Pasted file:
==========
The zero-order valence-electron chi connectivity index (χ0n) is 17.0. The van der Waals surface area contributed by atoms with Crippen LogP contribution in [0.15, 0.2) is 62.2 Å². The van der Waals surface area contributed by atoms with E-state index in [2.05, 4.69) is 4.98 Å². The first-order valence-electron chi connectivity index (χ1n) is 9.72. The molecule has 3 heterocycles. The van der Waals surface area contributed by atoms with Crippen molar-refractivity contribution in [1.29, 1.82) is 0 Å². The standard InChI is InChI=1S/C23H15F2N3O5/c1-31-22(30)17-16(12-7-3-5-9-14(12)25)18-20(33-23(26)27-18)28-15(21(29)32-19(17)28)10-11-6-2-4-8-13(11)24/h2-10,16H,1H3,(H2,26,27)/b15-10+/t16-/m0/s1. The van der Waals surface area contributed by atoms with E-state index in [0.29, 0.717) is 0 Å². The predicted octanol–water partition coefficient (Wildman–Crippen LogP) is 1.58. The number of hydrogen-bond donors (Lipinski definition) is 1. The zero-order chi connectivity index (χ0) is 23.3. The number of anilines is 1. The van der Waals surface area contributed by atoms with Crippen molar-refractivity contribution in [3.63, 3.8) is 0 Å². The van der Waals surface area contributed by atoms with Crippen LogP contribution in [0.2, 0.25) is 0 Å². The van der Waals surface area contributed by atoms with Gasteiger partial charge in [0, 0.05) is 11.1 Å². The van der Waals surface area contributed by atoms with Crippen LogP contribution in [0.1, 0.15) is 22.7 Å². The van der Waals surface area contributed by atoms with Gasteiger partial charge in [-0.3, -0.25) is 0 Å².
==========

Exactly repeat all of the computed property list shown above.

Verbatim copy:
The zero-order valence-electron chi connectivity index (χ0n) is 17.0. The van der Waals surface area contributed by atoms with Crippen LogP contribution in [0.15, 0.2) is 62.2 Å². The van der Waals surface area contributed by atoms with E-state index in [2.05, 4.69) is 4.98 Å². The first-order valence-electron chi connectivity index (χ1n) is 9.72. The molecule has 3 heterocycles. The van der Waals surface area contributed by atoms with Crippen molar-refractivity contribution in [1.29, 1.82) is 0 Å². The standard InChI is InChI=1S/C23H15F2N3O5/c1-31-22(30)17-16(12-7-3-5-9-14(12)25)18-20(33-23(26)27-18)28-15(21(29)32-19(17)28)10-11-6-2-4-8-13(11)24/h2-10,16H,1H3,(H2,26,27)/b15-10+/t16-/m0/s1. The van der Waals surface area contributed by atoms with E-state index in [0.29, 0.717) is 0 Å². The predicted octanol–water partition coefficient (Wildman–Crippen LogP) is 1.58. The number of hydrogen-bond donors (Lipinski definition) is 1. The zero-order chi connectivity index (χ0) is 23.3. The number of anilines is 1. The van der Waals surface area contributed by atoms with Crippen molar-refractivity contribution in [3.63, 3.8) is 0 Å². The van der Waals surface area contributed by atoms with Crippen LogP contribution in [0.2, 0.25) is 0 Å². The van der Waals surface area contributed by atoms with Gasteiger partial charge in [0, 0.05) is 11.1 Å². The van der Waals surface area contributed by atoms with Crippen LogP contribution in [0.1, 0.15) is 22.7 Å². The van der Waals surface area contributed by atoms with Gasteiger partial charge in [-0.3, -0.25) is 0 Å².